Slow Going: Status Update on Zero Draft Negotiations

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RioCentro Conference Center, Rio+20.  A posse of well-appointed individuals leisurely stroll by, their security detail and a gaggle of media in tow.  They seem important and unconcerned.  They walk slowly.

The work of the 3rd Preparatory Committee, tasked with negotiating the text of the so called “zero draft,” is important. Today is the last day of negotiation listed on the schedule and yet a sense of urgency is strangely absent.

The “zero draft” with zero speed

The 3rd Preparatory Committee is negotiating the text of the zero draft.  The text of the draft can be divided in four sections: renewing political commitment, green economy, institutional framework (i.e. “upgrading“ UNEP) and the framework for action and follow-up (including specific topics like food or education).

Negotiations are not proceeding in sections or paragraphs or even sentences.  Rather,  representatives are struggling and fighting through this comprehensive document one word at a time.  It’s a gruelling, combative and tediously slow process.  Observing the negotiations here in Rio is like observing a crippled tortoise trying to cross a highway.  There is little doubt that diplomacy has its place and requires time and patience; however, yesterday’s progress was laughably small. Nor is this an independent observation: delegates to Major Group Representatives have confirmed the uncharacteristically slow progress.

In many working groups, a blockade created by different opinions about specific words and paragraphs has brought work to a near standstill.  Unsurprisingly, a major divide has developed between the G77 nations and those represented in the G20, primarily the US and the member states of the European Union.

The toothless lion

Concern is rising about the fussy and creeping progress of negotiations. However, the main concern among experts is not the slow progress or even the prospect of not having a full document ready for the UN CSD, when politicians will arrive to approve or reject the document. The real worry amongst experts and commentators is that a last-minute rush will weaken the document to a hollow shell of rhetoric. Civil society representatives are particularly concerned that there are those who would prefer a weaker document than a document that requires reaching a  binding compromise.

There is still time to produce a meaningful zero draft but negotiators must be willing to act quickly and make concessions. After all, the entire point of a negotiation process is to trade concessions in order to reach an agreement that is perfect to no one, but acceptable to all.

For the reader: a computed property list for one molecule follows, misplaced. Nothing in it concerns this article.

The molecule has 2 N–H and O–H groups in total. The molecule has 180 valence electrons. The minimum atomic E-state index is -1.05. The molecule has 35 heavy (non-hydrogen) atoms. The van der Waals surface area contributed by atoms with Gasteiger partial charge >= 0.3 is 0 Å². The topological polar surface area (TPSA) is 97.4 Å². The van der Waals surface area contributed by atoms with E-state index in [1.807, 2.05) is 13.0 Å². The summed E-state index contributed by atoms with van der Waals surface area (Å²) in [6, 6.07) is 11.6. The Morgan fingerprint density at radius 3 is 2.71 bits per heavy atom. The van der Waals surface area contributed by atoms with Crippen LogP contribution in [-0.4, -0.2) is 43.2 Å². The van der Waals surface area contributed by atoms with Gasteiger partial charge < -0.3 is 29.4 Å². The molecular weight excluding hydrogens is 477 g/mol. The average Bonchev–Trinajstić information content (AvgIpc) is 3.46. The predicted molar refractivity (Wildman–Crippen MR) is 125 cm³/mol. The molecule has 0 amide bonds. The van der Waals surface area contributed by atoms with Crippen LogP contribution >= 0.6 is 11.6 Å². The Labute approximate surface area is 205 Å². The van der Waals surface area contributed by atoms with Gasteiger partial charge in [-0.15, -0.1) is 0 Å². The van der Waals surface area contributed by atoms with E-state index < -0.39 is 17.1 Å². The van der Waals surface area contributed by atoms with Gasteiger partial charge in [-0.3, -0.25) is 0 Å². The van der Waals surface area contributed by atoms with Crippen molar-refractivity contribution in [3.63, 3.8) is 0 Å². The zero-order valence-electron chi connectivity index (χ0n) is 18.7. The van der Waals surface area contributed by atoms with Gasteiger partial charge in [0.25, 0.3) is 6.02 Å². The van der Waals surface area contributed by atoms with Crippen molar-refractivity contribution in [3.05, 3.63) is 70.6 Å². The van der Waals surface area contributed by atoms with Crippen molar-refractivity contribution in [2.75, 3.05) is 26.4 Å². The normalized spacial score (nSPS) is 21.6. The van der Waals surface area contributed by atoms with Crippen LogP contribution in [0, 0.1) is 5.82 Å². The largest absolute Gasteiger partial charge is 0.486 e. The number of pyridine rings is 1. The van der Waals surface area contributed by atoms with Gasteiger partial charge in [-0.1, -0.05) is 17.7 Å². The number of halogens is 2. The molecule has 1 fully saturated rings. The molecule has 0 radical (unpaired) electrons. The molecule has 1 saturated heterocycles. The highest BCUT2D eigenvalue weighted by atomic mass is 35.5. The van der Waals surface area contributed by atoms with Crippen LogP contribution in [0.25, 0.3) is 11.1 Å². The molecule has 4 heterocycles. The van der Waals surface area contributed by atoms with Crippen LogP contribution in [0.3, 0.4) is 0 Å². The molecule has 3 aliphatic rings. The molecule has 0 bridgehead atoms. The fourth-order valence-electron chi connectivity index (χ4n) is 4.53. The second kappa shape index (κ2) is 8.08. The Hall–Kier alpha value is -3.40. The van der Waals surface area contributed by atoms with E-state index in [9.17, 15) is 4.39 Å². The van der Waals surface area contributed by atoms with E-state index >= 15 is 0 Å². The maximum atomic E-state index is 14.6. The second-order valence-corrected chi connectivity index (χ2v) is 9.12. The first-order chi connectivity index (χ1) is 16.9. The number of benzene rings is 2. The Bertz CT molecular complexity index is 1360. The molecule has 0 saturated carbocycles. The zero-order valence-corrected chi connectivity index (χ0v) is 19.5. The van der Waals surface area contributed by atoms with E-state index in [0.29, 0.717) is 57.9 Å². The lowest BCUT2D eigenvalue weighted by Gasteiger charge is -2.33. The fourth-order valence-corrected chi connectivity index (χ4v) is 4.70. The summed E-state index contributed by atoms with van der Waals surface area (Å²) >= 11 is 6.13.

Michael McCullough contributed to this article.

9 thoughts on “Slow Going: Status Update on Zero Draft Negotiations

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    • Absolutely, in some cases you can sit there for two hours and they are still discussing the same two sentences which have been negotiated already in the 2nd preparatory committee meeting. Obviously they care about what’s happening here, otherwise they would not spend such efforts in these negotiation. Nevertheless, unfortunately is is totally different question what they are caring about.

  3. It’s great that attention is being drawn to a very important problem that has dogged so many conferences in the past – the lack of a solid document being drawn up…and agreed upon. The growing North-South divide is definitely becoming a spanner in the wheels of success and we really saw the effect of that in Copenhagen. But I’m concerned that you mention that “negotiators must be willing to act quickly and make concessions”. Depending on the concession being made, I’m worried that this could result in a weaker document which could allow governments to make nothing more than empty promises.

    • Currently, this is what happens at the moment with all my regrets. The document gets weaker and far away from solid. But I had just today a talk with the Swiss Ambassador of Environment Mr. Perrez with him saying that even a weak document might be enough to make the conference successful since the main message and all side events and connections made here in Rio are probably more important to start new initiatives and actions on the ground.

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